Due to its high level of data security, Signal App is a popular alternative to WhatsApp. Read here how exactly the Signal Foundation, the company behind the messenger, protects your data and strives to keep it private.
How much security Signal offers
- Signal offers end-to-end encryption. This has now also been adopted by WhatsApp and Facebook.
- Since Signal, as a non-profit foundation, does not have to be profitable, your data is neither collected nor sold. The focus is not on making money; the foundation is financed solely through donations.
- Only necessary data is used for processing. This includes your phone number and your contact details. The latter only if you give authorization to use it.
- Moreover, you can use a pseudonym in Signal, so you do not have to enter your first and last name to confirm your phone number. Even an emoji is already sufficient.
- Other technical data stored on Signal’s servers are randomly generated authentication tokens, keys and push tokens. These are required for call setup and message transfer. Thus, there is no direct connection between you and your data.
- In addition, the source code of Signal is open source, i.e. freely accessible. Anyone can see how Signal works. This rules out secret backdoors that collect data.
- The messenger is available for iOS and Android. There is also a desktop app.
Signal App offers security through encryption
- In addition to messages, calls are also encrypted end-to-end and cannot be listened to or recorded by third parties.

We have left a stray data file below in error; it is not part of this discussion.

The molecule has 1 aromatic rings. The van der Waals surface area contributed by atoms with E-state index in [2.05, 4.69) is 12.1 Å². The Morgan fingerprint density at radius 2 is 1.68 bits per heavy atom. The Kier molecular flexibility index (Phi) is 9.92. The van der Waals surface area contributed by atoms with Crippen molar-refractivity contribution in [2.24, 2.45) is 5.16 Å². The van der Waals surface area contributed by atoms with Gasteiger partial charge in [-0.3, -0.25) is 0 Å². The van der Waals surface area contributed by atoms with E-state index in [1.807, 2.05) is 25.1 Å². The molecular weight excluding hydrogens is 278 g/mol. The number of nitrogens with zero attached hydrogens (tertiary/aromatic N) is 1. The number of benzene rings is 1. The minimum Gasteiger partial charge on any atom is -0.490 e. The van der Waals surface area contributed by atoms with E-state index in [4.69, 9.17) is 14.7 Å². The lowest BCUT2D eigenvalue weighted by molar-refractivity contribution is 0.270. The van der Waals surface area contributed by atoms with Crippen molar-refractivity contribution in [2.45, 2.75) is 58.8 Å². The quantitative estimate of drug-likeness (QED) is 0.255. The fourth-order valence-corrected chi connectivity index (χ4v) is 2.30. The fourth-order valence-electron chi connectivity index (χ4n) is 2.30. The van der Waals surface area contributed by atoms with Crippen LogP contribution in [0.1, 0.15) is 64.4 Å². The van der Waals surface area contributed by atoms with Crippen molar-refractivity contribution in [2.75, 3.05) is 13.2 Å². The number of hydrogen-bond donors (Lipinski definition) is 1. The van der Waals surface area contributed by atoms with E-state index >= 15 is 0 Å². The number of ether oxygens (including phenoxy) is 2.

- This includes video and audio calls and, since the end of 2020, also group conferences with up to five participants.
- The topic of encrypted group conferences is being steadily expanded, and more than five participants are entirely possible.
How your data and messages are handled
- Using Signal you have the option to send “Disappearing messages”. This is a type of messages for which a timer is set. After the timer expires, the message can no longer be viewed because it is deleted.
- Message histories are not stored on Signal’s servers, but directly on your device. Thus, you are protected from the access of third parties.
- This is a particularly important point, because even with supposedly secure messengers like Telegram, your data ends up on servers. In this case, not even the location of the servers is known.
- Files that you send are also encrypted and can only be viewed by you and the recipient. This is also not standard for all messengers. Encryption sometimes has to be activated manually, but with Signal it is automatically enabled.
Other reasons that speak for Signal App
There are a few other facts that speak for Signal.
- For example, Brian Acton, then WhatsApp co-founder, invested around 41 million euros in Signal to make the app more user-friendly.
- Politicians are also advised to use the tap-proof messenger service Signal. The European Union has advised its employees to use Signal instead of WhatsApp or other messengers.
- Edward Snowden is also a great advocate for Signal. When asked whether we can really trust Signal, the whistleblower responded on Twitter: “I use it every day and I’m still not dead.”
Differences between WhatsApp and Signal App
So far, WhatsApp is still the most popular messenger service. However, it often comes under criticism due to privacy issues. As a result, many alternative messengers – Signal among them – have gained popularity.
- Unlike WhatsApp, Signal does not store messages on servers, but directly on your device.
- Moreover, Signal does not collect any other data like location or status messages.
- In comparison, WhatsApp messages are stored unencrypted on servers as a backup and could therefore be read by third parties.
- The data is, for example, passed on to advertising partners for analysis. This does not happen with Signal.
My name is Sandra Sporer. I’m a 27-year-old English Literature student with an interest in gaming, art, books (of course), cinema and history. My love for writing sparked my interest in journalism and I completed a one-year-internship at my local newspaper right after school. From 2018 onward I have been writing articles for CHIP, Focus, How2ForU and other websites.